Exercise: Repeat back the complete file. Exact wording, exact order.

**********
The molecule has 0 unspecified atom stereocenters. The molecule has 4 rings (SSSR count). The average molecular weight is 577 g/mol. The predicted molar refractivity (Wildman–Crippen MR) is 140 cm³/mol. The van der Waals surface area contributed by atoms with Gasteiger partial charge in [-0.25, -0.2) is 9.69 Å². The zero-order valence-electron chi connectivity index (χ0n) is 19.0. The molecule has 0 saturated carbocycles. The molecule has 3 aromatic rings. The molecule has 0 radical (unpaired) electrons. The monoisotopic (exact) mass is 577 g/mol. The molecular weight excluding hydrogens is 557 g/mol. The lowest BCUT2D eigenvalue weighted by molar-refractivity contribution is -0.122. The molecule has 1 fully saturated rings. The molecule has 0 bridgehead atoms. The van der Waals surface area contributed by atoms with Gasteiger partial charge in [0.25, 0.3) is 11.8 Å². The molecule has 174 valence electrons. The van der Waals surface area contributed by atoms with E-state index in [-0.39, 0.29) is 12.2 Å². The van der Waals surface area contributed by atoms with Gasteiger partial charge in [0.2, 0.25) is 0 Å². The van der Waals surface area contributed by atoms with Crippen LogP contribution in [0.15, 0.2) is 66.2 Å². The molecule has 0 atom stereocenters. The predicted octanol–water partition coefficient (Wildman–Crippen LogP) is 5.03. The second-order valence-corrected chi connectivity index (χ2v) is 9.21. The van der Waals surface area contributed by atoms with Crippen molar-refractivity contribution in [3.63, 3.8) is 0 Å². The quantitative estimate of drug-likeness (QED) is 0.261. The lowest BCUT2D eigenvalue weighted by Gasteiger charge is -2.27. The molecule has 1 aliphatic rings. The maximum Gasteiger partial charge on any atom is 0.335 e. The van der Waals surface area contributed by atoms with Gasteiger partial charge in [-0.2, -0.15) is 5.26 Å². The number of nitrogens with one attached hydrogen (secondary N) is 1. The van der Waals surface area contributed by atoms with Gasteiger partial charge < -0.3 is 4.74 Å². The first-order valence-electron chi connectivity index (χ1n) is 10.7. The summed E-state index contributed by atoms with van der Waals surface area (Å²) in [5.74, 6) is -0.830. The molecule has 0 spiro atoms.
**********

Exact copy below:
The molecule has 0 unspecified atom stereocenters. The molecule has 4 rings (SSSR count). The average molecular weight is 577 g/mol. The predicted molar refractivity (Wildman–Crippen MR) is 140 cm³/mol. The van der Waals surface area contributed by atoms with Gasteiger partial charge in [-0.25, -0.2) is 9.69 Å². The zero-order valence-electron chi connectivity index (χ0n) is 19.0. The molecule has 0 saturated carbocycles. The molecule has 3 aromatic rings. The molecule has 0 radical (unpaired) electrons. The monoisotopic (exact) mass is 577 g/mol. The molecular weight excluding hydrogens is 557 g/mol. The lowest BCUT2D eigenvalue weighted by molar-refractivity contribution is -0.122. The molecule has 1 fully saturated rings. The molecule has 0 bridgehead atoms. The van der Waals surface area contributed by atoms with Gasteiger partial charge in [0.25, 0.3) is 11.8 Å². The molecule has 174 valence electrons. The van der Waals surface area contributed by atoms with E-state index in [-0.39, 0.29) is 12.2 Å². The van der Waals surface area contributed by atoms with Gasteiger partial charge in [0.2, 0.25) is 0 Å². The van der Waals surface area contributed by atoms with Crippen LogP contribution in [0.15, 0.2) is 66.2 Å². The molecule has 0 atom stereocenters. The predicted octanol–water partition coefficient (Wildman–Crippen LogP) is 5.03. The second-order valence-corrected chi connectivity index (χ2v) is 9.21. The van der Waals surface area contributed by atoms with Crippen molar-refractivity contribution in [3.63, 3.8) is 0 Å². The quantitative estimate of drug-likeness (QED) is 0.261. The lowest BCUT2D eigenvalue weighted by Gasteiger charge is -2.27. The molecule has 1 aliphatic rings. The maximum Gasteiger partial charge on any atom is 0.335 e. The van der Waals surface area contributed by atoms with Gasteiger partial charge in [-0.2, -0.15) is 5.26 Å². The number of nitrogens with one attached hydrogen (secondary N) is 1. The van der Waals surface area contributed by atoms with Gasteiger partial charge < -0.3 is 4.74 Å². The first-order valence-electron chi connectivity index (χ1n) is 10.7. The summed E-state index contributed by atoms with van der Waals surface area (Å²) in [5.74, 6) is -0.830. The molecule has 0 spiro atoms.